I've had no problems with the brittleness of acrylic. I find it much more rigid then styrene, and it's great for windows.

For cutting openings in other materials (to include styrene) I really like the little Micro-lux scroll saw.

I'll put in another plug for Russ at TAP Plastics. He's got lots of great ideas and is willing to work with you.
 

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Posted By joe rusz on 01/12/2009 1:57 PM
Richard, I am corn-fused. Michael mentioned styrene, you mentioned PVC. Them are two different animals, right? You say it cuts like butter on your table saw. Maybe PVC does, but styrene tends to melt if you don't get your speed right, which I never do--on my scroll saw at low speed of 400 spm. Please 'splain.

Ditto on the acrylic: it can be brittle.

Joe,
Like Bruce my preferred material for buildings is clear acrylic. Structually it is very strong and keeps its plumb and square quite nicely. Additionally being clear it allows windows to be glued directly on top of the walls, the acrylic wall provides the window glazing, and siding is then glued on. A little trickier to cut than PVC it does however cut quite nicely with a good sharp blade as long as the material is held firmly down on the saw bed.

PVC is indeed different than styrene and is about the easiest material to cut on a tablesaw there is. It is my preferred material for roofs and is readily available in thicknesses (nominal) from 1/8" to 1/2" and more thicknesses as well. I have used it for entire buildings where windows were minimal. Foley Fast Freight Forwarders recently installed on the railroad is almost all PVC.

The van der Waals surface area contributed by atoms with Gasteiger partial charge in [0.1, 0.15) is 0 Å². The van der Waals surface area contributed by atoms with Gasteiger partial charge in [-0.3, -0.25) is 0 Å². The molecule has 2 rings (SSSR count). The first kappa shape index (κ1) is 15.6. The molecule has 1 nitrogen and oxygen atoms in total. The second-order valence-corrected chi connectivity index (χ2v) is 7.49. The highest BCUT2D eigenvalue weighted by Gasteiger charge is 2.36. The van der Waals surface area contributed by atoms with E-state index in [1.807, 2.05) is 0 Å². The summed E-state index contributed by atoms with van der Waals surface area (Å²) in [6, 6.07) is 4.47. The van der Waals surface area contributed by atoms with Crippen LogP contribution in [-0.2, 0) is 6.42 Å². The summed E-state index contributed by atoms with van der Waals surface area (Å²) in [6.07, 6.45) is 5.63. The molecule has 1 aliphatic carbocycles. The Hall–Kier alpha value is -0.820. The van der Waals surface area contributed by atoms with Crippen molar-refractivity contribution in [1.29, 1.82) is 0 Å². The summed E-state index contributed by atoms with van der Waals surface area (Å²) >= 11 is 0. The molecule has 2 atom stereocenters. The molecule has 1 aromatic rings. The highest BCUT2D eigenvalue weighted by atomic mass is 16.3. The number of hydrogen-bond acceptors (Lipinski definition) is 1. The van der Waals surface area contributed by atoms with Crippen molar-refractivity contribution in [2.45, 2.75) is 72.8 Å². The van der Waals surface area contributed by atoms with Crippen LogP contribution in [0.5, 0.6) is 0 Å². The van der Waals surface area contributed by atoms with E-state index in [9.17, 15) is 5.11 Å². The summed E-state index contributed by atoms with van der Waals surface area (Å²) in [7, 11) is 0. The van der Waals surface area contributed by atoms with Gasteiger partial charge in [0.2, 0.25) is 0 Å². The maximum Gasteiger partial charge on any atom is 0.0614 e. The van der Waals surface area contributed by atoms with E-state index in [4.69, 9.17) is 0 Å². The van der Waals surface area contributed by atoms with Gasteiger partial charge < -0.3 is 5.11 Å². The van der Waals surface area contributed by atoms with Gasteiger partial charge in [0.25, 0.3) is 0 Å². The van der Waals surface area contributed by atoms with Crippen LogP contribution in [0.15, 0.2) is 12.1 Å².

I don't like styrene for the structures themselves as it is sensitive to heat and UV rays. Remember I leave my buildings out all year long except when they're in the shop for maintenance and cleaning. I do use styrene a lot for trimwork. Outdoors all materials need some care and protection and small styrene pieces seem to do well if painted. For indoor use or occasional outdoor use styrene is a very nice material to build with and some beautiful model work can and has been done with it. Your own fine creations attest to that fact. I build heavy, rude & crude to withstand the rigors of nature, thus my choice of materials.

Try the PVC sometime. I think you'll like it and you can still use styrene for trim, window frames, etc.
 

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Michael, you can email me directly at: [email protected] or you can call me at (510) 357-3755 . I'm always available to talk plastics with the MyLargeScale Community members.

The thickness of the material to use depends on the final size of the finished model. Also, when "T" and "I-Beam" type reinfocements are glued to the plastic, they significantly increase the rigidity of the sheet material. Most outdoor structures, like the ones that Richard and Bruce build, use 1/4" thick clear acrylic. Most cars are made using 1/16" and 1/8" thick material. I've had people use the 1/4" thickness for the frames thought...


Joe, those black blocks I sent you in your last shipment were the foamed PVC material.


Russ
 

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rpc,
Thanks. The basic roof is 1/4" acrylic with acrylic bracing underneath, as the roof is removable. Here's a picture with the protective paper still on the opposite side:


Russ sold me some of the adhesive backed non-skid tread material. It comes in a roll and is about a foot high. I cut it into strips 2 1/2” wide - this makes them close to 4’ x 20’ in scale. These were applied to the acrylic. I used black glue (also from TAP Plastics) to put the tar lines on.